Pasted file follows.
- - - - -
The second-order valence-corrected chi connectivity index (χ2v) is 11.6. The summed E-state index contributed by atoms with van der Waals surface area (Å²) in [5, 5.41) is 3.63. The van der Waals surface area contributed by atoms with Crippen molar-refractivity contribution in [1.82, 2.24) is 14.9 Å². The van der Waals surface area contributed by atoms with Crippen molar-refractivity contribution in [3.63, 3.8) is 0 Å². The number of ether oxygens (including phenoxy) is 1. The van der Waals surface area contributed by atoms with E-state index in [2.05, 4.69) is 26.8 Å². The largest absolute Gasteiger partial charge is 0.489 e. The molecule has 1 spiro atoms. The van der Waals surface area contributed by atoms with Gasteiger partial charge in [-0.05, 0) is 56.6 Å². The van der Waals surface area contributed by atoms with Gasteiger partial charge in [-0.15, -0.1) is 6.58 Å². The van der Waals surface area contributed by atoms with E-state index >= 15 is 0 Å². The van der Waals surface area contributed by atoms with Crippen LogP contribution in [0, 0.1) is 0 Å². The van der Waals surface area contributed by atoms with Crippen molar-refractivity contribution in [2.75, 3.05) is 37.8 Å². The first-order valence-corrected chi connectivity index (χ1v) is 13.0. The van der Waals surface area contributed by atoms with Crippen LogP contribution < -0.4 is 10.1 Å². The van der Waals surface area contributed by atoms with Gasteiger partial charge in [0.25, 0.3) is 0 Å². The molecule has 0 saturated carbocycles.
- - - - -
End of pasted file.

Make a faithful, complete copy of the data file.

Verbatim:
The second-order valence-corrected chi connectivity index (χ2v) is 11.6. The summed E-state index contributed by atoms with van der Waals surface area (Å²) in [5, 5.41) is 3.63. The van der Waals surface area contributed by atoms with Crippen molar-refractivity contribution in [1.82, 2.24) is 14.9 Å². The van der Waals surface area contributed by atoms with Crippen molar-refractivity contribution in [3.63, 3.8) is 0 Å². The number of ether oxygens (including phenoxy) is 1. The van der Waals surface area contributed by atoms with E-state index in [2.05, 4.69) is 26.8 Å². The largest absolute Gasteiger partial charge is 0.489 e. The molecule has 1 spiro atoms. The van der Waals surface area contributed by atoms with Gasteiger partial charge in [-0.05, 0) is 56.6 Å². The van der Waals surface area contributed by atoms with Gasteiger partial charge in [-0.15, -0.1) is 6.58 Å². The van der Waals surface area contributed by atoms with E-state index >= 15 is 0 Å². The van der Waals surface area contributed by atoms with Crippen LogP contribution in [0, 0.1) is 0 Å². The van der Waals surface area contributed by atoms with Crippen molar-refractivity contribution in [2.75, 3.05) is 37.8 Å². The first-order valence-corrected chi connectivity index (χ1v) is 13.0. The van der Waals surface area contributed by atoms with Crippen LogP contribution < -0.4 is 10.1 Å². The van der Waals surface area contributed by atoms with Gasteiger partial charge in [0.25, 0.3) is 0 Å². The molecule has 0 saturated carbocycles.